Managing Discarded Televisions

Solid Waste Management Program fact sheet
08/2017
Division of Environmental Quality Director: Ed Galbraith
PUB02332

Old televisions and other electronics contain valuable materials that can be recovered for new products. Did you know that circuit boards and other electronic components use gold, copper and other precious metals? Televisions also consist of glass and plastics as well as harmful materials, such as lead, chromium, mercury and polybrominated flame retardants. Managing discarded televisions properly conserves natural resources and prevents pollution.

Recovering and reusing materials reduce the need to mine for new raw materials, and manufacturing with recovered materials uses less energy.

What should I do with my TV if it will not receive the digital broadcast signal?

Reuse it - Even though a television cannot receive the digital signal, that does not mean everything will stop working. You still can play video games as well as watch movies and other videos with your VCR or DVD.

Recycle it – In many communities, environmentally friendly options exist to recycle an old television. A legitimate electronics recycler can remove potentially hazardous materials from inside a television. Doing this will not only help prevent those materials from accidentally entering the environment, but it also will provide valuable materials for new products.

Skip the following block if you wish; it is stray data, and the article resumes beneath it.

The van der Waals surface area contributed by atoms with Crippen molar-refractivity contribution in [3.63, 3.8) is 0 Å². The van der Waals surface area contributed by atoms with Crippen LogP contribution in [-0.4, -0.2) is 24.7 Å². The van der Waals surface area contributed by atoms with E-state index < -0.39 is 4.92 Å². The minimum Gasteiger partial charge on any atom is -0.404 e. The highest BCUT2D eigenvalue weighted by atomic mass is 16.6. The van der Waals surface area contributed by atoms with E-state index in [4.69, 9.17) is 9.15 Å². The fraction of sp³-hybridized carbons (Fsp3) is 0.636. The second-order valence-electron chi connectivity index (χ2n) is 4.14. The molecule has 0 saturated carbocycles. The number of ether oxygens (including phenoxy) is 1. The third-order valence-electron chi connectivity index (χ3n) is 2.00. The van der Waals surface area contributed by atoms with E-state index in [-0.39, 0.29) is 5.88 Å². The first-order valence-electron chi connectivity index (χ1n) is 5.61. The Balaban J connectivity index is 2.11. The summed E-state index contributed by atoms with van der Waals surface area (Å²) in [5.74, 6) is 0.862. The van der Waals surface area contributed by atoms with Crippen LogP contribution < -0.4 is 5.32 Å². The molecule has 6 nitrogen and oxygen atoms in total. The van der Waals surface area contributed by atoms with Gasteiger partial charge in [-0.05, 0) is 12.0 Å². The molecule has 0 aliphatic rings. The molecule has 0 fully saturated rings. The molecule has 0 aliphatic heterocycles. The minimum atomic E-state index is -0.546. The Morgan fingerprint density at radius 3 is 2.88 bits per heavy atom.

To recycle your TV:

Note that fees are often necessary to cover costs a recycler incurs to dispose of hazardous components. Check with the individual recycler to find out more about their services and fees.

Safe disposal – Although recycling services for TVs and other electronics continue to grow, you may find the options listed above are not available in your community. If you are not able to find a way to reuse or recycle your old TV, you will need to use a legitimate disposal option. Televisions from residences can legally be discarded with household trash. Check with your waste hauler to find out if it has special procedures or fees for collecting your TV. If you do not use a waste hauler, contact the nearest permitted landfill or transfer station.

To avoid violating solid waste laws, remember that a discarded TV: